Definition: Asynchronous counters are those counters which do not operate on simultaneous clocking. In asynchronous counter, only the first flip-flop is externally clocked using clock pulse while the clock input for the successive flip-flops will be the output from a previous flip-flop.
This means that only a single clock pulse is not driving all the flip-flops in the arrangement of the counter.
Asynchronous counters are also known as ripple counters and are formed by the successive combination of trailing edge-triggered flip-flops. It is called so because the data ripples between the output of one flip-flop to the input of the next.
Before knowing about asynchronous counter one must know what are counters? So let us first understand the basic idea of counters.
What are Counters?
Counters are one of the most useful parts of a digital system. A counter is a sequential circuit that holds the ability to count the number of clock pulses provided at its input.
The output of the counter shows a particular sequence of states. This is so because in the applied clock input the intervals of the pulses are known and fixed. Thus can be used to determine the time and hence the frequency of the occurrence.
An arrangement of a group of flip-flops in a predetermined manner forms a binary counter. The applied clock pulses are counted by the counter.
We know that a flip-flop has two possible states, therefore for n flip-flops there will be 2n number of states and permits counting from 0 to 2n – 1.
Counter are of two types – Asynchronous and Synchronous Counters.
Here in this section, we will discuss asynchronous counters.
Circuit and Operation of Asynchronous Counter
The figure given below shows the circuit diagram of a 3-bit asynchronous counter:
Here as we can clearly see that 3 negative edge-triggered flip-flops are sequentially connected where the output of one flip-flop is provided as the input to the next. The input clock pulse is applied at the least significant or the first most flip-flop in the arrangement.
Also, logic high signal i.e., 1 is provided at the J and K input terminals of the flip-flops. Therefore, the toggling will be achieved at the negative transition of the applied clock input.
Let us now have a look at the timing diagram of the 3-bit asynchronous counter:
Initially when the clock input is applied at the LSB flip-flop i.e., A then the output QA will change from 0 to 1 at the falling edge of the clock pulse. As we can see that at the first count of a clock pulse at the falling edge, QA toggles from 0 to 1.
Further QA holds its state 1 and toggles from 1 to 0 only when another falling edge of the clock input is received. Again QA toggles from 0 to 1 at the next falling edge of the input clock pulse.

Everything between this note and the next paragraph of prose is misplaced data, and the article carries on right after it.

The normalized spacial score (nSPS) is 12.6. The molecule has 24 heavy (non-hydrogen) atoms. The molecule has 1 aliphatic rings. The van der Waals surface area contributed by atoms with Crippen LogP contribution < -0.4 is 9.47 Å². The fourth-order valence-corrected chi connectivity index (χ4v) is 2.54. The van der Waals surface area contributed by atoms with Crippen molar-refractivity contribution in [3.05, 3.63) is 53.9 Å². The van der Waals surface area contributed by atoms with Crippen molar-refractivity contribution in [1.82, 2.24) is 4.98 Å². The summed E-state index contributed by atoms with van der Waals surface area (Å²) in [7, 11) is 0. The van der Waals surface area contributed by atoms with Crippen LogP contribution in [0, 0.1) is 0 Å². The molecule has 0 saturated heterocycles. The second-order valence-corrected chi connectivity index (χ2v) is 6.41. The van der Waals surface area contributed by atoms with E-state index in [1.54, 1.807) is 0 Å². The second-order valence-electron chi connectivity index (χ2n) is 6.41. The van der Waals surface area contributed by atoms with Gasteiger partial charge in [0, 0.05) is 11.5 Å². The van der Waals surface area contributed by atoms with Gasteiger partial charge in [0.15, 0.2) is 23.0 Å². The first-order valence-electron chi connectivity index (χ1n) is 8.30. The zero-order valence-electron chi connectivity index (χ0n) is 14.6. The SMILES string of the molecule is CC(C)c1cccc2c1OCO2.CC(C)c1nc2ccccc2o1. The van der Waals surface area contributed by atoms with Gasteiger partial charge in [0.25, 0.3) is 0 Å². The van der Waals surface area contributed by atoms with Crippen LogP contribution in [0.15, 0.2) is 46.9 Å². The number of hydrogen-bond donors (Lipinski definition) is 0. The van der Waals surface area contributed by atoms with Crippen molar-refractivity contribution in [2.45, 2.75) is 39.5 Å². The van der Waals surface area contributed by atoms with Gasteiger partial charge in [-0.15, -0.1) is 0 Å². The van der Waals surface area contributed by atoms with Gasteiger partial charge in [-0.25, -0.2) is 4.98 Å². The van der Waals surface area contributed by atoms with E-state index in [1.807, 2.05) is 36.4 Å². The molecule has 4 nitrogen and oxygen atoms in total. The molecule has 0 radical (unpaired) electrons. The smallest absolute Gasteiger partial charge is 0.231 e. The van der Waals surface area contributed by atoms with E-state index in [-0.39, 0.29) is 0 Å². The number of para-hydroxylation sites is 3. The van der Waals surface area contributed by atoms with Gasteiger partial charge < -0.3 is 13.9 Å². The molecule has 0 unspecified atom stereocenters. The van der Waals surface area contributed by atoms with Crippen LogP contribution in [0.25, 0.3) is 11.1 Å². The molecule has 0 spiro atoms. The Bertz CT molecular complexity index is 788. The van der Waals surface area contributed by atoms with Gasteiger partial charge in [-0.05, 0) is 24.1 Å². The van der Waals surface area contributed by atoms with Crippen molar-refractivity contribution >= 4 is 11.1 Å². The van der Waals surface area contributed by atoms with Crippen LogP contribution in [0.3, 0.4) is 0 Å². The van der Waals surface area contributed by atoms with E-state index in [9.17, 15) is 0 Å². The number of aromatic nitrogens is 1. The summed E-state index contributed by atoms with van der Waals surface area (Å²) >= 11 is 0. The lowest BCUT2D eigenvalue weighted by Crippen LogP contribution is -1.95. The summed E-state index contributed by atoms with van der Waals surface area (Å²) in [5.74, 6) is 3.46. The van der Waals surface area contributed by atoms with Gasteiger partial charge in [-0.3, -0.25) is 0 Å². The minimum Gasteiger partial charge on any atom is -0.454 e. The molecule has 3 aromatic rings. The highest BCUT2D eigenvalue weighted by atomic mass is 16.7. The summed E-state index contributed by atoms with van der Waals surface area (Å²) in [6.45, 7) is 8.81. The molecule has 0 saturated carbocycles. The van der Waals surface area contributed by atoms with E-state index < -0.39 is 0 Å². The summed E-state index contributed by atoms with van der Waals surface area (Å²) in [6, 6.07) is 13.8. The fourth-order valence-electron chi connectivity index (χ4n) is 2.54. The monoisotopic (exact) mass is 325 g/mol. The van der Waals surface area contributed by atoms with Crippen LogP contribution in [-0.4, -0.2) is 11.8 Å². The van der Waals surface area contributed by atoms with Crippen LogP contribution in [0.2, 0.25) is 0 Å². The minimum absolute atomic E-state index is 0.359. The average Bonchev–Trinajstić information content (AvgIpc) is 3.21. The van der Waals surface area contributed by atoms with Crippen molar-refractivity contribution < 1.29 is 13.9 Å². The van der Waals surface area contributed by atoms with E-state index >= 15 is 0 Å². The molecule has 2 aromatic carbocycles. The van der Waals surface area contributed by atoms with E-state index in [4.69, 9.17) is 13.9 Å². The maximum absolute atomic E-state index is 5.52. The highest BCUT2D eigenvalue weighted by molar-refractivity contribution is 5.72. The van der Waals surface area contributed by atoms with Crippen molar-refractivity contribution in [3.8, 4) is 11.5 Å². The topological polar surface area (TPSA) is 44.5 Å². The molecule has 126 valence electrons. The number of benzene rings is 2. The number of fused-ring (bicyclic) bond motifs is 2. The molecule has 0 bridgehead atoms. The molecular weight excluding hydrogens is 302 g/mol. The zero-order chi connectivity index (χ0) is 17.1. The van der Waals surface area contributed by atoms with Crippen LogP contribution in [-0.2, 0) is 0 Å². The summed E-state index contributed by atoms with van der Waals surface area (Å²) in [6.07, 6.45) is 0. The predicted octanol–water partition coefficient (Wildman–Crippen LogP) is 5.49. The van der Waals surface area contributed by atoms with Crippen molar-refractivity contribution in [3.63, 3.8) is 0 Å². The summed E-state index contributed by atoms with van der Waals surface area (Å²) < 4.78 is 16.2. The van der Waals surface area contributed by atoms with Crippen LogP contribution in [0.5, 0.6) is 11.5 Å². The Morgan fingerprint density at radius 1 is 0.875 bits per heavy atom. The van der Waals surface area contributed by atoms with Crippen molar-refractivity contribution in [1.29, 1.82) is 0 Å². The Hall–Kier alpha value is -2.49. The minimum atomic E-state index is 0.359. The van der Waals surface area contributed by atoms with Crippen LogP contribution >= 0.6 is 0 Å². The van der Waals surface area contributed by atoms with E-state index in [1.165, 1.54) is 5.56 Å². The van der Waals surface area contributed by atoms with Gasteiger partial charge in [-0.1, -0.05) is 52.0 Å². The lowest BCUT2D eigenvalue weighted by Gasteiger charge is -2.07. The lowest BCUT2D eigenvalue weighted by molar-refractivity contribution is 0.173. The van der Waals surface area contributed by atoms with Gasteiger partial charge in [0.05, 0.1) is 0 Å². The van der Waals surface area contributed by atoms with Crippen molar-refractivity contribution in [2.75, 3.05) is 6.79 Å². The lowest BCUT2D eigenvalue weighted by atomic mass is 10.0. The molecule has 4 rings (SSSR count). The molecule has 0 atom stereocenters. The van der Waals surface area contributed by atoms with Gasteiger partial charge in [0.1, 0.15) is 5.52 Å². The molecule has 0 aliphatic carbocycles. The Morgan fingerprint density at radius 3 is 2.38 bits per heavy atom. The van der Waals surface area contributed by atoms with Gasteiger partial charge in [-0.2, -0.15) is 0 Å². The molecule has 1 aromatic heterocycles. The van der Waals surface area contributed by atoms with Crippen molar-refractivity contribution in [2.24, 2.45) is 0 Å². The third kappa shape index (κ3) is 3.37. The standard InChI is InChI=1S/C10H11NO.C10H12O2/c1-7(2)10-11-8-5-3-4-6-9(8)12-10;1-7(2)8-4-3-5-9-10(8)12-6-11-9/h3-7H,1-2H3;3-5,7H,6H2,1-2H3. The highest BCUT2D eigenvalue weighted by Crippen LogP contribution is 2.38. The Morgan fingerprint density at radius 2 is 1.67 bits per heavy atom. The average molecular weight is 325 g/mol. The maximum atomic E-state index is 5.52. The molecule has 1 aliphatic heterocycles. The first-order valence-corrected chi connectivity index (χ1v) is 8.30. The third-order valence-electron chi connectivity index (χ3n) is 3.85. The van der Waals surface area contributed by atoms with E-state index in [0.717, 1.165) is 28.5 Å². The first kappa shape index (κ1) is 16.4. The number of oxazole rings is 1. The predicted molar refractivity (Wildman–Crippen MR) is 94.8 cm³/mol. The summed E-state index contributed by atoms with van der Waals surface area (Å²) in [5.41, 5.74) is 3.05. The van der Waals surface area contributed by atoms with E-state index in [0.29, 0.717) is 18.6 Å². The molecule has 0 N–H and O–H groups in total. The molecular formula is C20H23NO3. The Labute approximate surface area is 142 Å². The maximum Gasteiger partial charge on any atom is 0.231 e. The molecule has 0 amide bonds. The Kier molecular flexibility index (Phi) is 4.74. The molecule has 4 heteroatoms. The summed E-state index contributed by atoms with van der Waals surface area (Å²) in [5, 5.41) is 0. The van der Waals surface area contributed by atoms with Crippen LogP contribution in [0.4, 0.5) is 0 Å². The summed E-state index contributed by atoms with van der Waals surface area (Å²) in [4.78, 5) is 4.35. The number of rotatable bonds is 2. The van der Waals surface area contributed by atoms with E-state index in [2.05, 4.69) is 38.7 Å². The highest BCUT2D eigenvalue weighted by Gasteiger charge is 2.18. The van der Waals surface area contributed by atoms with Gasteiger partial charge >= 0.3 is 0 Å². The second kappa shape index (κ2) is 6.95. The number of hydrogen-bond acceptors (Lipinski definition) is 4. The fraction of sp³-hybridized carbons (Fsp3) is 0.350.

As we have already discussed that only the first flip-flop is triggered with an external clock signal. So, now the output of flip-flop A will act as the clock input for flip-flop B and the external clock signal will not be going to affect QB.
Therefore, the further toggling of the QB will depend on the falling edge of QA signal.
So, as we can see clearly in the timing diagram that QB undergoes toggling only at the falling edge of the QA signal. And the clock input signal is not affecting the output of flip-flop B.
Further for flip-flop C, the clock input will now be the output of flip-flop B i.e., QB. So, the output QC will be according to the transition of QB.
As we can see in the diagram that first time QC toggles from 0 to 1 only at the first falling edge of QB signal. And maintains the state till it reaches the next falling edge of QB.
So, in this way, we can say that we are not simultaneously providing a clock input to all the flip-flops in asynchronous counters.
Now the question arises by this how the counter counts the number of states?
Basically, the number of states depends on the number of flip-flops employed in the circuit.
A 3 flip-flop arrangement counter can count the states up to 23 – 1 i.e., 8-1 = 7. Let’s understand this by the help of the truth table given below:
As we can see that initially, the outputs of all the 3 flip-flop is 0. But as we move further then we see that at the first falling edge of the clock input, QA is 1 while QB and QC are 0, thereby providing decimal equivalent as 0. Again for the second falling edge of the clock input QB is 1 whereas QA and QC are 0, giving a decimal count 1.
Similarly, for the 3rd falling edge, QA and QB are 1 and QC is still 0. In the case of 4th falling edge, only QC is 1 while both QA and QB are 0 and so on.
In this way, we can draw the truth table by observing the timing diagram of the counters. And the truth table provides the count of the applied input clock pulse.
Thus, we can say an asynchronous counter counts the binary value according to the clock input applied at the least signal bit flip-flop of the arrangement.
A 3-bit counter is also known as mod 8 counter due to the presence of 8 states.
Applications of Asynchronous Counter
These are used in applications where low power consumption is required. And are also used in frequency divider circuits, ring and Johnson counters.